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Efficiency assessment of indoor environmental policy for air-conditioned offices in Hong Kong


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  • Wong, L.T.
  • Mui, K.W.
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    To reduce carbon dioxide (CO2) emissions through thermal energy conservation, air-conditioned offices in the subtropics are recommended to operate within specified ranges of indoor temperature, relative humidity and air velocity. As thermal discomfort leads to productivity loss, some indoor environmental policies for air-conditioned offices in Hong Kong are investigated in this study with relation to thermal energy consumption, CO2 emissions from electricity use, and productivity loss due to thermal discomfort. Occupant thermal response is specifically considered as an adaptive factor in evaluating the energy consumption and productivity loss. The energy efficiency of an office is determined by the productivity which corresponds to the CO2 generated. The results found that a policy with little impact on occupant thermal comfort and worker productivity would improve the office efficiency while the one with excessive energy consumption reduction would result in a substantial productivity loss. This study is a useful reference source for evaluating an indoor thermal environmental policy regarding the energy consumption, CO2 emissions reduction, thermal comfort and productivity loss in air-conditioned offices in subtropical areas.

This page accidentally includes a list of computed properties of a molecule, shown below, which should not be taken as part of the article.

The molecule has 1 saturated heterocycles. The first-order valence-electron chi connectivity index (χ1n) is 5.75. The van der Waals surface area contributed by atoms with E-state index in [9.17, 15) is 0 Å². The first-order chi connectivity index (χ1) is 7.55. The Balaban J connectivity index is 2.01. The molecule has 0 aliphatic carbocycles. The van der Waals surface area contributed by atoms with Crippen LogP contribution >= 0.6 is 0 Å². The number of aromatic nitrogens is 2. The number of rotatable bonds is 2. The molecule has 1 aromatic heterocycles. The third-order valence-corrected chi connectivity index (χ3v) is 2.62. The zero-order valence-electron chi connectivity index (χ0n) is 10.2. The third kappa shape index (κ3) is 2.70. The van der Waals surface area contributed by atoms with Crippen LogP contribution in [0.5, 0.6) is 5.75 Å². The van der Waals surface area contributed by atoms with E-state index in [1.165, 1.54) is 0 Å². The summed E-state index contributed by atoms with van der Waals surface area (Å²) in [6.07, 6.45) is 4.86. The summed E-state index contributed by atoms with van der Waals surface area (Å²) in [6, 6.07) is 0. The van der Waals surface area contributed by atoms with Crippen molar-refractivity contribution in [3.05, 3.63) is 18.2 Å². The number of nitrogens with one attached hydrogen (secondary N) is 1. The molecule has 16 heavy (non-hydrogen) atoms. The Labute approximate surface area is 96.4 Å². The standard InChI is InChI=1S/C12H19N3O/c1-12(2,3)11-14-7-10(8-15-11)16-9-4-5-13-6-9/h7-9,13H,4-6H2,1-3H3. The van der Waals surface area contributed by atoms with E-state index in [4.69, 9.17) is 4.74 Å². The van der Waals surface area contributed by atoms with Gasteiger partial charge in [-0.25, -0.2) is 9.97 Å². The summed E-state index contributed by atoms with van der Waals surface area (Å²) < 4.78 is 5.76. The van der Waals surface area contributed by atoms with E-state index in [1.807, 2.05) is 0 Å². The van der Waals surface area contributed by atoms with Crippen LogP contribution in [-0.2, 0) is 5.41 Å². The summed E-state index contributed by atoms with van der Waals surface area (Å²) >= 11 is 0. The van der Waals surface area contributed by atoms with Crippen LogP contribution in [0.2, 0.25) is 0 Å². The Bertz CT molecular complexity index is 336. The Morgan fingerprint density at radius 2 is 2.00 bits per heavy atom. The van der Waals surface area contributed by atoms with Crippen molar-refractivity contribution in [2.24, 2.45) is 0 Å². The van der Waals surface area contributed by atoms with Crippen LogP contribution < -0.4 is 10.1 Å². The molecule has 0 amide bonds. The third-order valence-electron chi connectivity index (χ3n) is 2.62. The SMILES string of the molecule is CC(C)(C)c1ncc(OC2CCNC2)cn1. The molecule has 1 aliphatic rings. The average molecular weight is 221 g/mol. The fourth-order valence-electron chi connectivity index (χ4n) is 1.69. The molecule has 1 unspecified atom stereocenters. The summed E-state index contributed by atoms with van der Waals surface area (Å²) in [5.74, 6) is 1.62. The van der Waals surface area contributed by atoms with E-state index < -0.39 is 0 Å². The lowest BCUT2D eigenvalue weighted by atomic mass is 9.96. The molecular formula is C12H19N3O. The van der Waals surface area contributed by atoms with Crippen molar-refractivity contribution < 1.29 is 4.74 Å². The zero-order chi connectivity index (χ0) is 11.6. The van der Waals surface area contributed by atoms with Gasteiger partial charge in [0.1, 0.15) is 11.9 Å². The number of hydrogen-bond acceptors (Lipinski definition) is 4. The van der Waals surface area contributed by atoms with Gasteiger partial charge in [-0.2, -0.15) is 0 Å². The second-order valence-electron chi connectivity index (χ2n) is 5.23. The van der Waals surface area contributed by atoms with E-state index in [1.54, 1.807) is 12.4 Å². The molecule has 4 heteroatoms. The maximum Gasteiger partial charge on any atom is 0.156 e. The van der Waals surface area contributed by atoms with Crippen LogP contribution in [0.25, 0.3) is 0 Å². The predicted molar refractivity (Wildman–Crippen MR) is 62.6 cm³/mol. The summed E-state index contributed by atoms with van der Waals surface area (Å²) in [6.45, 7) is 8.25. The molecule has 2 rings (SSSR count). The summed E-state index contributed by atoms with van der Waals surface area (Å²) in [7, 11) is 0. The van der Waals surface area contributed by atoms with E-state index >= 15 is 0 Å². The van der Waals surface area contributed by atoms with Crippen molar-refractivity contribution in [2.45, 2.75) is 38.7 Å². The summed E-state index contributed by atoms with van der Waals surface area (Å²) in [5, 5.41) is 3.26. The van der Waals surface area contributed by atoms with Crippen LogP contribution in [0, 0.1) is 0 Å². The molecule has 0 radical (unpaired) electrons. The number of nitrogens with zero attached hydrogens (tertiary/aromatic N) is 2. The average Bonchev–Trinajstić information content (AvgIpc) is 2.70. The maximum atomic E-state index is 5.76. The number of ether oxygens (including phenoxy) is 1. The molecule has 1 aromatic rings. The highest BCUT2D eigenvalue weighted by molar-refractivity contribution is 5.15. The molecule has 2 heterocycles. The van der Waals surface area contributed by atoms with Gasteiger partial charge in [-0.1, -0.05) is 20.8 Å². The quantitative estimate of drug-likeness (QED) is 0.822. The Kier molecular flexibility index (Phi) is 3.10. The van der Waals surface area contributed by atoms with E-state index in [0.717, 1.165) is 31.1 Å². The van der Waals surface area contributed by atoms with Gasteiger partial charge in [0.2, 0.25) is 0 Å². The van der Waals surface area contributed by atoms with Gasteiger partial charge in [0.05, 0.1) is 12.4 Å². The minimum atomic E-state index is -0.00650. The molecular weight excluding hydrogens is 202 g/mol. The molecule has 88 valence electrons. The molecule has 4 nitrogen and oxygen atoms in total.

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    Bibliographic Info

    Article provided by Elsevier in its journal Applied Energy.

    Volume (Year): 86 (2009)
    Issue (Month): 10 (October)
    Pages: 1933-1938

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    Handle: RePEc:eee:appene:v:86:y:2009:i:10:p:1933-1938

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    Keywords: Air-conditioned offices Productivity Indoor environmental policy Thermal comfort;


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    Cited by:
    1. Zheng, Guozhong & Jing, Youyin & Huang, Hongxia & Gao, Yuefen, 2010. "Application of improved grey relational projection method to evaluate sustainable building envelope performance," Applied Energy, Elsevier, vol. 87(2), pages 710-720, February.
    2. Singh, Manoj Kumar & Mahapatra, Sadhan & Atreya, S.K., 2011. "Adaptive thermal comfort model for different climatic zones of North-East India," Applied Energy, Elsevier, vol. 88(7), pages 2420-2428, July.


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